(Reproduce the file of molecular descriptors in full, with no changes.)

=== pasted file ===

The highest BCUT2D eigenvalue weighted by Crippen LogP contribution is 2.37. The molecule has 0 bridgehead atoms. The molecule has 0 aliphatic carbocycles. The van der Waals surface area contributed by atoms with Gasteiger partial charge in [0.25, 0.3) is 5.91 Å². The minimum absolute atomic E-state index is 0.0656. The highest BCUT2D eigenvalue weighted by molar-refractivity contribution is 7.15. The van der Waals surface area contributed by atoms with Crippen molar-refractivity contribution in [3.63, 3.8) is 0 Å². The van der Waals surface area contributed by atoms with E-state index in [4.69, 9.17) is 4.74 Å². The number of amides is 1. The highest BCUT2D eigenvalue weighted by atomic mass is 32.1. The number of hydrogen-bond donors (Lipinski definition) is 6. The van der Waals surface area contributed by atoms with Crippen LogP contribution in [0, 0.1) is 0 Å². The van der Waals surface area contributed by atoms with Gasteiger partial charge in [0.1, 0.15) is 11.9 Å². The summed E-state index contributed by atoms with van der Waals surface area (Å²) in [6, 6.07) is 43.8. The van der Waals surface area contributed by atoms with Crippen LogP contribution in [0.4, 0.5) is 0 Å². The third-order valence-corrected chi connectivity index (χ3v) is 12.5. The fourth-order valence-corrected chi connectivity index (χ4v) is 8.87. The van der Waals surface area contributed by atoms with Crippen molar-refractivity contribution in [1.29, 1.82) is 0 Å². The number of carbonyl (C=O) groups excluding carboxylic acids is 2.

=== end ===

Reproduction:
The highest BCUT2D eigenvalue weighted by Crippen LogP contribution is 2.37. The molecule has 0 bridgehead atoms. The molecule has 0 aliphatic carbocycles. The van der Waals surface area contributed by atoms with Gasteiger partial charge in [0.25, 0.3) is 5.91 Å². The minimum absolute atomic E-state index is 0.0656. The highest BCUT2D eigenvalue weighted by molar-refractivity contribution is 7.15. The van der Waals surface area contributed by atoms with Crippen molar-refractivity contribution in [3.63, 3.8) is 0 Å². The van der Waals surface area contributed by atoms with E-state index in [4.69, 9.17) is 4.74 Å². The number of amides is 1. The highest BCUT2D eigenvalue weighted by atomic mass is 32.1. The number of hydrogen-bond donors (Lipinski definition) is 6. The van der Waals surface area contributed by atoms with Crippen LogP contribution in [0, 0.1) is 0 Å². The van der Waals surface area contributed by atoms with Gasteiger partial charge in [0.1, 0.15) is 11.9 Å². The summed E-state index contributed by atoms with van der Waals surface area (Å²) in [6, 6.07) is 43.8. The van der Waals surface area contributed by atoms with Crippen LogP contribution in [0.4, 0.5) is 0 Å². The third-order valence-corrected chi connectivity index (χ3v) is 12.5. The fourth-order valence-corrected chi connectivity index (χ4v) is 8.87. The van der Waals surface area contributed by atoms with Crippen molar-refractivity contribution in [1.29, 1.82) is 0 Å². The number of carbonyl (C=O) groups excluding carboxylic acids is 2.